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Wednesday, May 9, 2007

I've looked at clouds that way . . .

I've been deliberately writing in simple terms. One writing principle that guides me as a writer is write to express, not to impress. I steer clear of jargon or specialized language (language understood by certain groups of people only). If I have to use it for a mixed audience, I also have to explain it lengthily. I borrowed a book once written by a Filipino philosopher and I couldn't understand a single sentence in it! The philosophical jargon in it was amazing. I guess I need to have a master's or doctoral degree to understand it. There's a column in a national daily written by a medical doctor and readers who want to know more about the disease discussed in it end up more confused than enlightened. Maybe its proper place is in a medical journal?

Beginning writers make the mistake of using big words drawn from their overdeveloped vocabulary that will make readers want to run to the nearest dictionary. If you're using MSWord, enable the readability statistics in the spelling & grammar check under Tools. This is a useful tool for you to find out who can read what you just wrote.
When writing is clouded by jargon, how else can the writer communicate? The last time I checked communication is still a two-way process.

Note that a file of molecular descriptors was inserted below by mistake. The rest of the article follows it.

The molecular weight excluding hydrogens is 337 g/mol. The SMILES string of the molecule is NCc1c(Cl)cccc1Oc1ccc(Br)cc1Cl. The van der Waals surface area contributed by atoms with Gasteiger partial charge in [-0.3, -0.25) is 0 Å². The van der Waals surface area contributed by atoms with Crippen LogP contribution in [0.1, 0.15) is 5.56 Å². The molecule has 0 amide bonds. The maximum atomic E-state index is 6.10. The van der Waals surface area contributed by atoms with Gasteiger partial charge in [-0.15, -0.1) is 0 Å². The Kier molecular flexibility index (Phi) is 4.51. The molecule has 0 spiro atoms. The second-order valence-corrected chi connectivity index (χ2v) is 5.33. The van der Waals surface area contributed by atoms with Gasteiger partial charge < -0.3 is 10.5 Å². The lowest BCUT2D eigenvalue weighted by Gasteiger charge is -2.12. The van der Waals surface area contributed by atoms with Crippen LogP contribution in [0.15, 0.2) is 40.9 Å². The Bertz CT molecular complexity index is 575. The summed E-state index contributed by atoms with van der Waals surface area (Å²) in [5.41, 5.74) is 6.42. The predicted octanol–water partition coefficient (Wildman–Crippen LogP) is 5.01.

So, my gentle blogreader, take out your pen and paper and try your hand at deciphering what proverbs were obscured in the following:
  1. Persons of imbecilic mentality navigate in parameters which cherubic entities approach with trepidation.
  2. Pulchritude possesses profundity of a merely cutaneous nature.
  3. A mass of concentrated earthly material perennially rotating on its axis will not accumulate an accretion of bryophytic vegetation.
  4. It is not efficacious to indoctrinate a superannuated canine with innovative maneuvers.
  5. That prudent avis which matutinally deserts the coziness of its abode will not ensnare a vermiculate creature.
  6. Everything that coruscates with effulgence is not ipso facto aurous.
  7. Visible vapors that issue from carbonaceous materials are a harbinger of imminent conflagration.
  8. Domicile, not salty, not sour, not rancid, abode.
  9. Members of an avian species of identical plumage congregate.
  10. Eschew the implement of correction and vitiate the scion.
Bonus - Guess this nursery rhyme:
scintillate, scintillate, globule of vivific
fain would i fathom thy nature specific,
loftily poised above the capacious
closest resembling a gem carbonaceous.

I compiled these from various sources.

Answers: 1. Fools rush in where angels fear to tread 2. Beauty is skin deep 3. A rolling stone gathers no moss 4. You can't teach an old dog new tricks 5. The early bird catches the worm 6. Everything that glitters is not gold 7. Where there is smoke, there is fire 8. Home sweet home 9. Birds of the same feather flock together 10. Spare the rod and spoil the child
Bonus: Twinkle, twinkle little star, how I wonder what you are, up above the world so high, like a diamond in the sky.

If you get 7 or more correct answers, quit your day job and run for public office.:-D


1 comment:

yllor said...

I just imagined if these sayings were said the way you wrote it, I would not understand them and the lesson they teach would have been lost to me. E number 9 lang naintindihan ko e. Natawa ko dun sa home sweet home. hehe

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